Measuring particles in pig housing

Solène Lagadec (CRAB) et al., 70th Annual Meeting of the European Federation Animal Science (EAAP), 26-30 août 2019, Ghent, Belgique, p. 484, poster

Livestock contributes to the emission of particles in the atmosphere. Literature shows drastic differences between emission factors by animal category related to the measurement methodologies applied. Based on this observation, a project involving research and development organizations has been developed in order to develop a measurement protocol strictly adapted to pig building conditions. The project is organized in 3 steps: (1) identification of specific conditions related to pig building; (2) analysis of metrology equipment able of adapting to these conditions; and (3) development of a protocol adapted to the equipment identified in the previous step. Conclusions of the first step (1) are the following ones: ammonia concentration inside piggery vary between 0 and 50 ppm, relative humidity between 70 and 100% and temperature between -10 and +40 °C. TSP, PM10 and PM2.5 should be measured continuously in the ambience, in the extracted duct and outside. Massic concentrations but also concentration in number of particles per volume unit should be measured. In order to analyse morphology of particles, sampling should be possible.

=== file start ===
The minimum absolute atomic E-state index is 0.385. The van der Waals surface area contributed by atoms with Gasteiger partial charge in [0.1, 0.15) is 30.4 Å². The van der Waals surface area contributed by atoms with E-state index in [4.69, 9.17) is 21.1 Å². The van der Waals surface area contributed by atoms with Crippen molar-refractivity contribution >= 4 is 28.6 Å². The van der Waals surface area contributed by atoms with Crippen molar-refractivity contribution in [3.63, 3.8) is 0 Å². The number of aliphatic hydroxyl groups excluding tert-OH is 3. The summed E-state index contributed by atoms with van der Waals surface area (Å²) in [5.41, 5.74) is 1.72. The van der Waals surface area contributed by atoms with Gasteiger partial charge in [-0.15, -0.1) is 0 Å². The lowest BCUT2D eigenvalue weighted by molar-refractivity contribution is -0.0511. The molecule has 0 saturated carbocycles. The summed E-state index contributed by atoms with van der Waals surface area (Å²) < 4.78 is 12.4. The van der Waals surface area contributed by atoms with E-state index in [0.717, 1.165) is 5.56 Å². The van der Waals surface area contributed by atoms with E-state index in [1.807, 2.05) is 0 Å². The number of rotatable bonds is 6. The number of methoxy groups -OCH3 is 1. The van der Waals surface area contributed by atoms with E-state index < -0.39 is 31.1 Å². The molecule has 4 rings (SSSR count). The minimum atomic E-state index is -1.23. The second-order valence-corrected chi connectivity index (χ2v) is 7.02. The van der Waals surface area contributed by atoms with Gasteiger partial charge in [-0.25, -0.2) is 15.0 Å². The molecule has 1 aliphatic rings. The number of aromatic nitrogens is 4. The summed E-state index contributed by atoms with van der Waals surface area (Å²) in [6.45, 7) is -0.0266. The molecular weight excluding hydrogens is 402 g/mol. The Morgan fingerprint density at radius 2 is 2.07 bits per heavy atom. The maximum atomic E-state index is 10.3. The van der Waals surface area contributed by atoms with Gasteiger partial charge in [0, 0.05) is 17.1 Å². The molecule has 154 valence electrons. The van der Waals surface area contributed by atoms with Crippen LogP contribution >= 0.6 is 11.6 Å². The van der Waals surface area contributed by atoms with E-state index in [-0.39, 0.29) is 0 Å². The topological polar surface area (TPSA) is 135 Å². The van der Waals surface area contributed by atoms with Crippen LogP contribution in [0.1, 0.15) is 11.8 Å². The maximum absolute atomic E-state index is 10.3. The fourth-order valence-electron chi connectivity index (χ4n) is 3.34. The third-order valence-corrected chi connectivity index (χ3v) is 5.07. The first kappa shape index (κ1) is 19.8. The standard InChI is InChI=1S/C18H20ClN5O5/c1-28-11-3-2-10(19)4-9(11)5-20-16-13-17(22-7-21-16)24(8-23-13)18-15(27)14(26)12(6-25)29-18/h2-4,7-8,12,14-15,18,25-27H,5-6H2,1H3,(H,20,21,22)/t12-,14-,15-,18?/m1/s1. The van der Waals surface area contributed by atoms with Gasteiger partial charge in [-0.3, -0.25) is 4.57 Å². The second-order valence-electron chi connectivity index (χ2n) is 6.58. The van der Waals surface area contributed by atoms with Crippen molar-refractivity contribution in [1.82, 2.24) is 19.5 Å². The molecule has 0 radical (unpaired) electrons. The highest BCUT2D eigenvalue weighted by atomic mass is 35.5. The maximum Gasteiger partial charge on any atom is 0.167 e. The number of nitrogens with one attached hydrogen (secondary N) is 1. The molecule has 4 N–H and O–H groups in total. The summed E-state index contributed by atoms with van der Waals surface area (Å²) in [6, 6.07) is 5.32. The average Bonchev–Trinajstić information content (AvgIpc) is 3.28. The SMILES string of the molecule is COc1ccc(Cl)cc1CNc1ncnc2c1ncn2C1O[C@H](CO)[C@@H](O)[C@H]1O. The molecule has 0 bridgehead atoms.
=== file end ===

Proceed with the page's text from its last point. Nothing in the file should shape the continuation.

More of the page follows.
Analysis of measurement equipment – step (2) – led to choose the optical measurement methodology applied in the GRIMM 1.109 (Intertek). Nevertheless, in order to validate collected data, gravimetric method with simple filter will also be applied. For particle measurements, 24 h sampling period should be achieved in the middle of the corridor (1-1.50 m high). This duration has been chosen in order to integrate diurnal and nocturnal changes inside piggeries.
To calculate the emission factor per fattening pig, three periods (between 14-18 days, 45-50 days and 78-82 days) were identified for measuring particles. The project is currently in progress with the second phase consisting of the implementation of this protocol in commercial pig farms in Western France.